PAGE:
She had dressed and plaited her hair very quickly that morning, wanting to be out of a room still tainted by her nightmare. It wasn’t her parents’ room anymore, it wasn’t her room anymore; Ramsay filled it, even though he was dead, just as he sometimes still filled every inch of the castle. All it took was her nightmares to resurrect him.

She was no longer reliant on a handmaiden to help her anymore -- she had learnt a measure of self-sufficiency when she had been a prisoner, when her comfort was not a priority. There was simplicity in being alone, she had found, even though sometimes the solitude weighed heavily on her. There was also privacy. She did not want to add to the rumours about her, and she didn’t want her inability to sleep and her nightmares to be common knowledge. She wanted to be seen as strong by everyone, even Jon -- especially Jon. He already treated her as if she was some kind of invalid, and also had enough to worry about as it was.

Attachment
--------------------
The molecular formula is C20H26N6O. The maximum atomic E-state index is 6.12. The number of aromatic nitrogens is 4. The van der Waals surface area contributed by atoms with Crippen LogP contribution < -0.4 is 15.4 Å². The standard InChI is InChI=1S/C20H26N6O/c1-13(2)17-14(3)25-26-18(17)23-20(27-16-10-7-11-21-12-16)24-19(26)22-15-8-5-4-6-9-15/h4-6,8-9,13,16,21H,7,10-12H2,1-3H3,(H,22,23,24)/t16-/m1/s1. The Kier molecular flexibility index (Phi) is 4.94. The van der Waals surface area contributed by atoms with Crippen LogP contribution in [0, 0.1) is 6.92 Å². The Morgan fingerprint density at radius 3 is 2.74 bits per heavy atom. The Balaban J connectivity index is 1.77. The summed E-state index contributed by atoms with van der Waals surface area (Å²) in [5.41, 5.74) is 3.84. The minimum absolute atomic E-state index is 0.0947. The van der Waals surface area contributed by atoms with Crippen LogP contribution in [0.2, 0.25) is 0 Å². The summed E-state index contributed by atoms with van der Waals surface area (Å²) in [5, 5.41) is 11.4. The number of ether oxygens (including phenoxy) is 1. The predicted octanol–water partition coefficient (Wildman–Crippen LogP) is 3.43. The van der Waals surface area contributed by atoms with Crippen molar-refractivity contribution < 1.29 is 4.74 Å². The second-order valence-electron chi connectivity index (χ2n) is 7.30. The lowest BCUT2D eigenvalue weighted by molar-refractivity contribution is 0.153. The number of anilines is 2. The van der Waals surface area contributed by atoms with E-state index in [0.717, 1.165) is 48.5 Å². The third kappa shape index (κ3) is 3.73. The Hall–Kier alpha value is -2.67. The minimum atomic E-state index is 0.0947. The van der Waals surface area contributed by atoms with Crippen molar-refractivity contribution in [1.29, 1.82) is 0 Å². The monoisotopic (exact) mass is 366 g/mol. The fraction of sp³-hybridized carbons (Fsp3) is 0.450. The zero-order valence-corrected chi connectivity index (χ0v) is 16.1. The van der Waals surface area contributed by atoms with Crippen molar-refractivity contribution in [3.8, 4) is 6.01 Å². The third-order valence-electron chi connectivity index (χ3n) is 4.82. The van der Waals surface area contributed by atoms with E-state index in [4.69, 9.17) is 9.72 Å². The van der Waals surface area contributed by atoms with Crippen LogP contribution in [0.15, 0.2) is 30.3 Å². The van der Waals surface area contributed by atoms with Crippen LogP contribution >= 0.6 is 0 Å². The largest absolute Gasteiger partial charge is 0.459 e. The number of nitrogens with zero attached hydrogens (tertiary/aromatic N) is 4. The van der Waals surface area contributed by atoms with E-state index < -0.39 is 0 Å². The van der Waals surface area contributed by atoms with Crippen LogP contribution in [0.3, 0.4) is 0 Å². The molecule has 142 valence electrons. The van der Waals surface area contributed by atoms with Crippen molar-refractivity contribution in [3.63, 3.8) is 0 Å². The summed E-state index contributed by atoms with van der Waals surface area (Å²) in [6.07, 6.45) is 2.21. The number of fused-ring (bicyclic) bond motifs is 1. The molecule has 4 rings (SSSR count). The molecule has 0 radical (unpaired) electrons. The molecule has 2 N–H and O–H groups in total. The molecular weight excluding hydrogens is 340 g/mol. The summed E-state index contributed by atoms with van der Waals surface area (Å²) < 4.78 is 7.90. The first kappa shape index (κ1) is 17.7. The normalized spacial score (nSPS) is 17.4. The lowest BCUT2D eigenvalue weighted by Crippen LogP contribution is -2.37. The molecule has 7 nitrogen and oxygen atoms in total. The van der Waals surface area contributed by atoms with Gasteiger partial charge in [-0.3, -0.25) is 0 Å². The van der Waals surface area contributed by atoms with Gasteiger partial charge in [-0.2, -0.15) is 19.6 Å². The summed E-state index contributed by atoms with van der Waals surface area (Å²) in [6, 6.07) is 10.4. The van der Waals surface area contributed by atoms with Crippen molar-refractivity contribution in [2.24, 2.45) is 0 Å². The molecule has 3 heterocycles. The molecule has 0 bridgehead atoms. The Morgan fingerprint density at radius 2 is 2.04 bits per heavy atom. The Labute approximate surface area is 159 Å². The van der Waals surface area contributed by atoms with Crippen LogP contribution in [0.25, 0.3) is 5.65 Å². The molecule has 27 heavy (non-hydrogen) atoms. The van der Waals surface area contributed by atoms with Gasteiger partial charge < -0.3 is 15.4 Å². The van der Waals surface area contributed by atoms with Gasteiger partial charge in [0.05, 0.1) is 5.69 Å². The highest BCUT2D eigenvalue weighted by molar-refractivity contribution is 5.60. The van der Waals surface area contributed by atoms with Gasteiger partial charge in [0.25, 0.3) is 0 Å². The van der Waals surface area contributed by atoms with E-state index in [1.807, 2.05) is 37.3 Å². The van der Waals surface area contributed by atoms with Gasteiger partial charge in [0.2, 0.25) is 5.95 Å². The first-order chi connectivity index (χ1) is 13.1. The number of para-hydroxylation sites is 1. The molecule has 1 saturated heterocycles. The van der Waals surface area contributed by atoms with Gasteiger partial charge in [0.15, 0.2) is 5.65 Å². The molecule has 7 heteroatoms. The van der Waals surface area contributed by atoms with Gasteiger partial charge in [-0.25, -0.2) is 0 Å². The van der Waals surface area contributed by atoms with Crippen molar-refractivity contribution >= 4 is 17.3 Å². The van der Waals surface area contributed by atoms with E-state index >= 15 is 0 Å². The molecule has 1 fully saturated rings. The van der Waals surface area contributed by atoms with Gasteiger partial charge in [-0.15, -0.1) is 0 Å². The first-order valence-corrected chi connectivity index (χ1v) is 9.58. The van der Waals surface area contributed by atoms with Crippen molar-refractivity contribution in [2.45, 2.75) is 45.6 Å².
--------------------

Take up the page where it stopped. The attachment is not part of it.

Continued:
She clutched the retied cloak tightly to her chest as she left her chamber and walked through the corridors, feeling convinced that Littlefinger would accost her once again. It wasn’t only her dislike of Littlefinger that made her want to avoid him that morning, especially after the way he had behaved yesterday, but because she didn’t want to miss Sandor. She was very eager to see him again -- to give him the cloak, she told herself, although a part of her wondered if perhaps it was her bad night that quickened her steps as well.